You up for an adventure this weekend? That, or some variation of that question, was the message I’d rattled off to a dozen people last week in the hopes of finding someone keen to head to Barker Hut. I’ve been wanting to go here for a long time, and a nice-looking weather window on Friday and Saturday looked ideal. Perhaps naively, I was confident it’d be easy to convince someone to come on a trip to the highest hut in Arthur’s Pass National Park. But noooo, I was dead wrong. “Sorry, got too much uni work”. “Ahh mate, sounds fun but I have other plans”. “Ooh I wish, have heaps of assignments though”. “Yeah nah I kinda need this weekend for some life admin aye”. “Cool bro, unfortunately my knee kinda hurts though”. I’m not exaggerating here, literally everyone I asked had an excuse. Sure, they were valid excuses. But what the hell!? How is nobody free? What was going on? Paranoia kicked in. Was it me? Has everyone conspired against me? This only fuelled my burning desire to get out of town and do something cool. I was determined. Call me desperate, but I wasn’t ready to give up my 10-weekend streak of adventures.
Sometimes it can really suck not having a car. Friday rolled around, and what a beautiful day it was. I knew it would be perfect in the mountains. I didn’t want to, but couldn’t stop myself looking at the Arthurs Pass webcam, and sure enough it was a bluebird day out there. Eventually, I started to come to terms with the very real possibility that I wasn’t going to go tramping.
But wait. A message from Conor. His assignment might be finished by the evening. Might? I was excited, but didn’t want to get my hopes dashed, so I pressed him if he was sure. No reply. For hours I waited. The suspense was killing me. And then at 8pm – “All done. What’s the plan?”. I let out a sigh of relief. Woohoo! I guess my luck was starting to turn.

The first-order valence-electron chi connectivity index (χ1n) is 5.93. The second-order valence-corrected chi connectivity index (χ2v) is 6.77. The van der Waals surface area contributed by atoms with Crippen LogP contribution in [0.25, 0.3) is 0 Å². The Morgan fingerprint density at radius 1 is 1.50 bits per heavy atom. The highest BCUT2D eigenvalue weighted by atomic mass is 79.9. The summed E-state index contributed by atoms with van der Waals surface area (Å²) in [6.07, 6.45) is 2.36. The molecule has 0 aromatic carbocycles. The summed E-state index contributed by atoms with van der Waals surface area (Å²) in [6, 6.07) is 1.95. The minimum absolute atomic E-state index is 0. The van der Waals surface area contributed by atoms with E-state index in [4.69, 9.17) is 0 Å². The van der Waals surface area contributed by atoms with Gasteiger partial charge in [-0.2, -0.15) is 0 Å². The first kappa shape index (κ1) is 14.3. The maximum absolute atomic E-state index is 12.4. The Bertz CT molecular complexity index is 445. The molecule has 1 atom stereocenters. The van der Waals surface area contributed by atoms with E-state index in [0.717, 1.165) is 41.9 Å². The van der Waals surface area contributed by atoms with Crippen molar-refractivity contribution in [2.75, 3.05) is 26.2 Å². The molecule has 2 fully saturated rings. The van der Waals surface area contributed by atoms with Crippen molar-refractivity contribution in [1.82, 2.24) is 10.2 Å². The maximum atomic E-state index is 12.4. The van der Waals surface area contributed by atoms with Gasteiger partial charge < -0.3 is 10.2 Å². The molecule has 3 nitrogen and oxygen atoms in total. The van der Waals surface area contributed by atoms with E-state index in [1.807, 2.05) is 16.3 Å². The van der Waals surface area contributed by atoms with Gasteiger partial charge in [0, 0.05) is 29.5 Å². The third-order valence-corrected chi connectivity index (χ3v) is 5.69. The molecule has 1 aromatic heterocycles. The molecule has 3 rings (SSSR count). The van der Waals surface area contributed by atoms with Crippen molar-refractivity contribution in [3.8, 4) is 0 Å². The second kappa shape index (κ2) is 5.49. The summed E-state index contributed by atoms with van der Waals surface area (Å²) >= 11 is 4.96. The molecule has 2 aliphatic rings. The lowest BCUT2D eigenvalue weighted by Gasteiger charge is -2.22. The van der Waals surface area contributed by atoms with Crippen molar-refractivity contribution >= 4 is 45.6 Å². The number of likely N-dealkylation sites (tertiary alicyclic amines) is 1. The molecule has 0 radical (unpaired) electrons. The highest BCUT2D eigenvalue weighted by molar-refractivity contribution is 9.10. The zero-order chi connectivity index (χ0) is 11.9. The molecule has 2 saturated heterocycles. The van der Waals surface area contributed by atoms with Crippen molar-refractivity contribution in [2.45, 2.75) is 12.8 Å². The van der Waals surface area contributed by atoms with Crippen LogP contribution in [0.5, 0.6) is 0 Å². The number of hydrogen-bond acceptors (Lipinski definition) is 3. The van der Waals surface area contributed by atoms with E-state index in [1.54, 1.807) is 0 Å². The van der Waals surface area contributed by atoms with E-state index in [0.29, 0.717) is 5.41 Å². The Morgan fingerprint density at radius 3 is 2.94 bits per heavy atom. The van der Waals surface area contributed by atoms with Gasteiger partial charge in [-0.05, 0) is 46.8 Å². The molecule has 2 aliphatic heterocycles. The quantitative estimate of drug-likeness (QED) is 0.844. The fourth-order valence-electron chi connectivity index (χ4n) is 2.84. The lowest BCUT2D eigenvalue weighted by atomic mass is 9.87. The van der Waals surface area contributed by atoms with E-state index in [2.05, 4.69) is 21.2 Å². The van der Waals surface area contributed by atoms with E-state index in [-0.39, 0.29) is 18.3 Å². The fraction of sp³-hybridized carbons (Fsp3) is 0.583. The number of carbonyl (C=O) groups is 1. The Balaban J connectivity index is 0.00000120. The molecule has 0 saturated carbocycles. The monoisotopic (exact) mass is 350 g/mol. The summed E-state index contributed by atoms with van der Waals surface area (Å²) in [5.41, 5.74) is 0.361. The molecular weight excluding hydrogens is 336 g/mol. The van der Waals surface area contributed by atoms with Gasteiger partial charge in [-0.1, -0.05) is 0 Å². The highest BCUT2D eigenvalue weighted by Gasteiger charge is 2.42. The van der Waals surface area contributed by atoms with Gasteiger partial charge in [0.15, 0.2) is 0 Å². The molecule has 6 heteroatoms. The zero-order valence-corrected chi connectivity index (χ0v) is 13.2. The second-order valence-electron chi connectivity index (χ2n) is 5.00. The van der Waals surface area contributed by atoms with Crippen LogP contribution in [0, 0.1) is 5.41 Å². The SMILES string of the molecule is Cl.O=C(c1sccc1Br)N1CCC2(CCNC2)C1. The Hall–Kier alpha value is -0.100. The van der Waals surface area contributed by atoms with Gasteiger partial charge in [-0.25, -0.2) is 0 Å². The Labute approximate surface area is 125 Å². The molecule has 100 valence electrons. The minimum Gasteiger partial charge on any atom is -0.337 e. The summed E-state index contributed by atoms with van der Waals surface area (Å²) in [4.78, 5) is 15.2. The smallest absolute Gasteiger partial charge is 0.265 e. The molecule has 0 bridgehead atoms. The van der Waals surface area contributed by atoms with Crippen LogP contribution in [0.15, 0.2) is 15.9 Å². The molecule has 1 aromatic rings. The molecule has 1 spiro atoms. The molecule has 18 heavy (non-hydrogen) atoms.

We left early on Saturday morning. Sheffield Pie shop gave me a free pie – hell yeah, now that’s what I’m talking about. We set off from the Waimak bridge at 9am, ready to boost. I think I read somewhere it’s a 24km walk to Barker Hut. The track to Carrington Hut was familiar travel, even though I’d not been to the hut in a couple of years.
The walk up the Waimak is often described as a slog. It doesn’t help that you can see across the river flats such a long distance, so you get tricked into thinking you’re closer than you are. Walking over the rocky river bed is nice at first, but quickly gets monotonous. But we had a beautiful day and we were excited to get to Barker Hut, so the views of snowy, jagged peaks all around us made up for it.
We reached Carrington in just about 3 hours, smashing DOC time. It felt good to have such a light pack after the last 2 trips I’d done – 10 days in Nelson Lakes involved carrying a lot of food, and Wine and Cheese last weekend involved carrying a lot of… well, wine and cheese, duh. We had lunch outside the hut, basking in the sun and enjoying the dramatic view up the valley towards the snow covered Carrington Peak.
Past Carrington Hut, the route gets rougher and is marked by cairns and the occasional pole. The White river is a pretty cool spot, and before long we could see Barker Hut at the head of the valley, perched atop a rocky bluff. Even from way down in the valley, it looked like a badass place to build a hut.
We were following the guidebook’s description of the route, and took a high sidle above the river for most of the walk up the valley. We were well below the snowline, so we were surprised to find a mound of avalanche debris in the river by the so-called “Black Gorge”, or “Shadow Chasm” which we decided was a far more ominous name. We later realised that boulder hopping in the riverbed would be much easier than awkwardly sidling steep scree and tussock, and eventually we dropped down to the river where travel was quicker. Soon though, we started the climb to the hut.